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Saturday, October 06, 2007

Courting Catherine

***½ Courting Catherine by Nora Roberts. Contemporary romance. re-read.

This is the first in the Calhoun series. My copy is in the 2-in-1 volume pictured above.

The 4 Calhoun sisters and their Aunt Coco live in The Towers, their crumbling old family mansion. They have jobs, and they've been selling things off a little at a time to make ends meet, but it's just not working, and they've finally decided to consider selling.

Enter Trent--Trenton St. James III, of the hotel St. Jameses, visiting with an eye toward adding the Towers to the family's hotel chain at the behest of Aunt Coco, who's "forgotten" to tell her nieces he's coming. He meets CC, the youngest sister, who's an auto mechanic, and they immediately start annoying each other, much to Aunt Coco's delight.

The first time I read this, I thought it was fun, and clever. This time... well, it had been a rough week, so I was probably much more cynical than usual (yeah, hard to believe that's possible, isn't it?), and it didn't seem very realistic to me. Not that it's unrealistic for a woman to be a mechanic--one of Curran's better girl friends was in his auto-tech class last year, frex--but it didn't seem that Nora was as thorough with it as she usually is. Generally when a main character has a specific job in one of Nora's books, you come away half-believing that Nora's done that job herself, and that didn't happen here. Maybe it's just because it's an earlier Silhouette.

CC starts off the book angry with Trent for buying their home. Ridiculous--he's not forcing them to sell, nor is he trying to cheat them--but it's understandable. But it's not just that--it seems everything about him annoys her. So I really didn't get it when she told him she loved him so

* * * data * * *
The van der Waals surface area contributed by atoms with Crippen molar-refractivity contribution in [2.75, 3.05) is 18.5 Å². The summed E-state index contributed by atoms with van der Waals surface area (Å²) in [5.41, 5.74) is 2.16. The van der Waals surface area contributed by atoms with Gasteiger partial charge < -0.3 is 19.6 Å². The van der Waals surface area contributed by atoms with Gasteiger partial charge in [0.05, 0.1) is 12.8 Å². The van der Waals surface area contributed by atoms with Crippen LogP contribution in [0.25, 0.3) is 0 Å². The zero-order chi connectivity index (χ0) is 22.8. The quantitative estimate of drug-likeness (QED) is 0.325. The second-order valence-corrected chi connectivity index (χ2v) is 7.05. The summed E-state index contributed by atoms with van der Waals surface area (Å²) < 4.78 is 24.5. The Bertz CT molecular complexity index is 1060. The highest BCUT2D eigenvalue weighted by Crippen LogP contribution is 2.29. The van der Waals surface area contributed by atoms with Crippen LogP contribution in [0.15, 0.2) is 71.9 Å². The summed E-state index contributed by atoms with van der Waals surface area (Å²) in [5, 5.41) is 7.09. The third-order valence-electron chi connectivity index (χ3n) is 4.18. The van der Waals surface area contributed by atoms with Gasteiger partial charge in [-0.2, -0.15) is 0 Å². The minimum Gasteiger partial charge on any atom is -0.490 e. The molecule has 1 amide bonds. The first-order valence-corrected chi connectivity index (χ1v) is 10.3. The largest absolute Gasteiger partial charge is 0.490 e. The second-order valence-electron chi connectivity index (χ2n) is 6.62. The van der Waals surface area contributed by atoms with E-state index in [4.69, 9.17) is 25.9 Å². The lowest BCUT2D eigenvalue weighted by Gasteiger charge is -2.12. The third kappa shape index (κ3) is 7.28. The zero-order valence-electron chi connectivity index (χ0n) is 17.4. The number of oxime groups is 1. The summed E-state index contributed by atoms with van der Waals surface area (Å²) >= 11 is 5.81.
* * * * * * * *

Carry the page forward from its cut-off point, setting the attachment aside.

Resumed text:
soon. It was like she went from despising him to loving him without any ah-ha! moment in between. I think that's what I was missing, was that moment when she realizes it herself.

I did enjoy the scene at the dinner table when
Aunt Coco was trying to figure out which of her nieces should be paired up with Trent. It was one of the brighter, more humorous parts of the story.

So the romance itself was iffy, but then there were the flashbacks. See, an ancestor had a miserable marriage, a love affair with a painter, hid a priceless emerald necklace, and committed suicide. And there are periodic flashbacks to Bianca's story throughout the book.

I didn't see any reason at all for those flashbacks. Bianca's story didn't relate in any way to the current story, other than to show the necklace, and I think that part of the story was better told in the seance and visions, etc. As for Bianca's story itself--it was depressing and pitiful. Maybe if I found Romeo and Juliet romantic rather than stupidly tragic, I'd have enjoyed that part more, but I doubt it--even if Bianca's story had been a happy one, it still had no purpose.


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